Poetic Realism as Ethnography. Unforgettable Portraits in Baltic Documentaries
Poetic Realism as Ethnography:
Unforgettable Portraits in Baltic Documentaries
Wednesday, October 17 at 6:00 pm
721 Broadway, 6th Floor
Opposing the Soviet post-war documentary tradition, the new generation of Latvian, Lithuanian and Estonian documentarians—influenced by works of Dziga Vertov and Robert Flaherty—started to pay attention to the characters in their mundane environments that emerged into what is now known as Baltic Poetic Documentary Movement of the 1960s and 1970s. While portraying the local populations and remote areas, these documentaries focus on rural villages and natural environments. Observational style, intuitive decisions made straight on locations alongside a wide use of visual metaphors are some of the common traits characteristic to these films.
This event suggests paying particular attention to the ethnographic side of Baltic poetic documentaries and thinking about how the filmmakers approached subjects of their films and how the poetic mode allowed them to bring national themes into their works. Screening followed by a panel discussion with Riho Västrik (University of Tallinn), Sally Berger (Center for Media, Culture and History, NYU) and Pacho Velez (New School University). The films will be presented and the discussion moderated by Lukas Brasiskis (Cinema Studies, NYU).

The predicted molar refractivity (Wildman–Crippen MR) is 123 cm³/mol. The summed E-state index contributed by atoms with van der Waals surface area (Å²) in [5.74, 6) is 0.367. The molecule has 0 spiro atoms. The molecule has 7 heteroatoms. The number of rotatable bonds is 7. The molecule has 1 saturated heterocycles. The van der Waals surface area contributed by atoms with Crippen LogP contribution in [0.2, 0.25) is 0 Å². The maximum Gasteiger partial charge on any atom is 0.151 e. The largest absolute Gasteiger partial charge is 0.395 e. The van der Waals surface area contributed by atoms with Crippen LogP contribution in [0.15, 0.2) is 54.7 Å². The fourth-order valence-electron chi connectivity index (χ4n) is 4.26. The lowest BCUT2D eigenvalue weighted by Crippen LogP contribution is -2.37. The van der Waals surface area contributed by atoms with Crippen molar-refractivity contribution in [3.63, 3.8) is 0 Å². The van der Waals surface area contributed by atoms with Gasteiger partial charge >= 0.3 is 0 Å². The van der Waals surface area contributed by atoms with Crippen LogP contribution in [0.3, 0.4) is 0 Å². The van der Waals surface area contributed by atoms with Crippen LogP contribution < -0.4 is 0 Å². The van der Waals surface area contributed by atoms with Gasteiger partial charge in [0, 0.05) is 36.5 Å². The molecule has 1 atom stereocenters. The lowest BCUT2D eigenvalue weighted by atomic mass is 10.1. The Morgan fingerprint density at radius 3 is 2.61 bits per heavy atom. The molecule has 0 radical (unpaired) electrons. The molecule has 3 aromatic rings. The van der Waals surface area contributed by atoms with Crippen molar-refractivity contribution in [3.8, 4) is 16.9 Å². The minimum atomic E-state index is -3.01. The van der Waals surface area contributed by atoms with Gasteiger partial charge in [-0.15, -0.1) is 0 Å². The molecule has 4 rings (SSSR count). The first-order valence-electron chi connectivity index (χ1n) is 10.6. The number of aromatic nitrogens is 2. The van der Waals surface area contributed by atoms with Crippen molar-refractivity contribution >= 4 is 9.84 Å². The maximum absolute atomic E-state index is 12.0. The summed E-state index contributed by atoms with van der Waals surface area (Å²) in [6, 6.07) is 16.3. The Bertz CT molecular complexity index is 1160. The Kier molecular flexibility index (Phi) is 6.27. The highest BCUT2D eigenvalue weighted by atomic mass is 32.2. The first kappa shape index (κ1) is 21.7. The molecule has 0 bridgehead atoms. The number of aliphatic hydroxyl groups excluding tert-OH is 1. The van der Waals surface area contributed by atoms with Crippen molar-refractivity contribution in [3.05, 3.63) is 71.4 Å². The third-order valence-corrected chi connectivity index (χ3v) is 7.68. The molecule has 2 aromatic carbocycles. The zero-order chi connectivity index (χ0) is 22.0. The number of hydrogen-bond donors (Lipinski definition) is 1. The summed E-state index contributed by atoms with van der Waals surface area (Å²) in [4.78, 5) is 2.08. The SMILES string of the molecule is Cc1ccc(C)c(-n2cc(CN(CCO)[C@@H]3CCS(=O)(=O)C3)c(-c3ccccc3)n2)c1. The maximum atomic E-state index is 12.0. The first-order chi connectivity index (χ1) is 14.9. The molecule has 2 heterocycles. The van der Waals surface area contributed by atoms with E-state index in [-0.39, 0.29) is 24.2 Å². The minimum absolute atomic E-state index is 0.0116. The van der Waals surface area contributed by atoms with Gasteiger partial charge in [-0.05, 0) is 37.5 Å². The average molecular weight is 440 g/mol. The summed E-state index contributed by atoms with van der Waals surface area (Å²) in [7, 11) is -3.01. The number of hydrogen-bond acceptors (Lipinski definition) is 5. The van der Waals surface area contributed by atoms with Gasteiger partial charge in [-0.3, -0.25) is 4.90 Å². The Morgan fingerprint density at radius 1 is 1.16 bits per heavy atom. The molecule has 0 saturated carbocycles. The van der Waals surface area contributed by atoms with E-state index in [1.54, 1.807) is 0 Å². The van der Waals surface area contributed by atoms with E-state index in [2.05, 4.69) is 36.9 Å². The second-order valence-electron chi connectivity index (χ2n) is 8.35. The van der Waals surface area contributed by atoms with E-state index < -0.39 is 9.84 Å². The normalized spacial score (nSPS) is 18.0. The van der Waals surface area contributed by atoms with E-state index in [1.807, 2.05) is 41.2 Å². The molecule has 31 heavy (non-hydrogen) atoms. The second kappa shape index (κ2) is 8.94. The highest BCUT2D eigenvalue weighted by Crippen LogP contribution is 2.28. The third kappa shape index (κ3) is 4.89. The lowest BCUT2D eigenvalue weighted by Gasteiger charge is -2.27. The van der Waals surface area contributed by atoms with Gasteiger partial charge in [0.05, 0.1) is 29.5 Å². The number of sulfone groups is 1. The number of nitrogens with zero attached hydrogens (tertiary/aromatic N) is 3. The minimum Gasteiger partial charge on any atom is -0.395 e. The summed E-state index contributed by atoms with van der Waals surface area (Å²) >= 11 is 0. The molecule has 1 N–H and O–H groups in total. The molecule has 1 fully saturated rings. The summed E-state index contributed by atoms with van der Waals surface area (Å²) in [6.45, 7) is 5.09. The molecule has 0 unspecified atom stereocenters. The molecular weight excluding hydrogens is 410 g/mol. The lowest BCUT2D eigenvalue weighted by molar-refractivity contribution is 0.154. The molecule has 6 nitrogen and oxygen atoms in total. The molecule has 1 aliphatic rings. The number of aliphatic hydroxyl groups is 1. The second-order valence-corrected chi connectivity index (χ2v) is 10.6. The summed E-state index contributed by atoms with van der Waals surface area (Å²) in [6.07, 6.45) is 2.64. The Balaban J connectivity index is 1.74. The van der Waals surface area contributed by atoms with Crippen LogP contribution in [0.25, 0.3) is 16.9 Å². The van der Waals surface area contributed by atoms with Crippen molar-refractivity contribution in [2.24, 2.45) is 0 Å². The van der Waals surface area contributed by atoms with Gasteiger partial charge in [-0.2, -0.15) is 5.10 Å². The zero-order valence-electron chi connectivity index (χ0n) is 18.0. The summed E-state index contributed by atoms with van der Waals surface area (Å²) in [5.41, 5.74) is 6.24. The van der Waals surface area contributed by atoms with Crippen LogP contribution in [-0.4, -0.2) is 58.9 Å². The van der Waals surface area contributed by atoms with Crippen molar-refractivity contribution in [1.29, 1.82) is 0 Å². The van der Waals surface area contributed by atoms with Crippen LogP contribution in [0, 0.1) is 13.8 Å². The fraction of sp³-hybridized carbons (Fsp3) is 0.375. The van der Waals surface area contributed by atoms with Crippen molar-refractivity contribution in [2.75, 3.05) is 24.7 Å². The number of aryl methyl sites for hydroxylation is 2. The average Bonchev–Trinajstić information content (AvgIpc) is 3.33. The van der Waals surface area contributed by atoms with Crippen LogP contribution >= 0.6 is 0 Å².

The Coast by Aivars Freimanis (Latvia, 1963, 20 min)
The Dreams of the Centenarians by Robertas Verba (Lithuania, 1969, 17 min)
Woman from Kihnu by Mark Soosaar (Estonia, 1973, 45 min)
Ten Minutes Older by Herz Frank (Latvia, 1978, 10 min)
The event is initiated by Lukas Brasiskis and organized by the Department of Cinema Studies at NYU in collaboration with New York Baltic Film Festival. Special thanks to Meno Avilys.
Free and open to the public.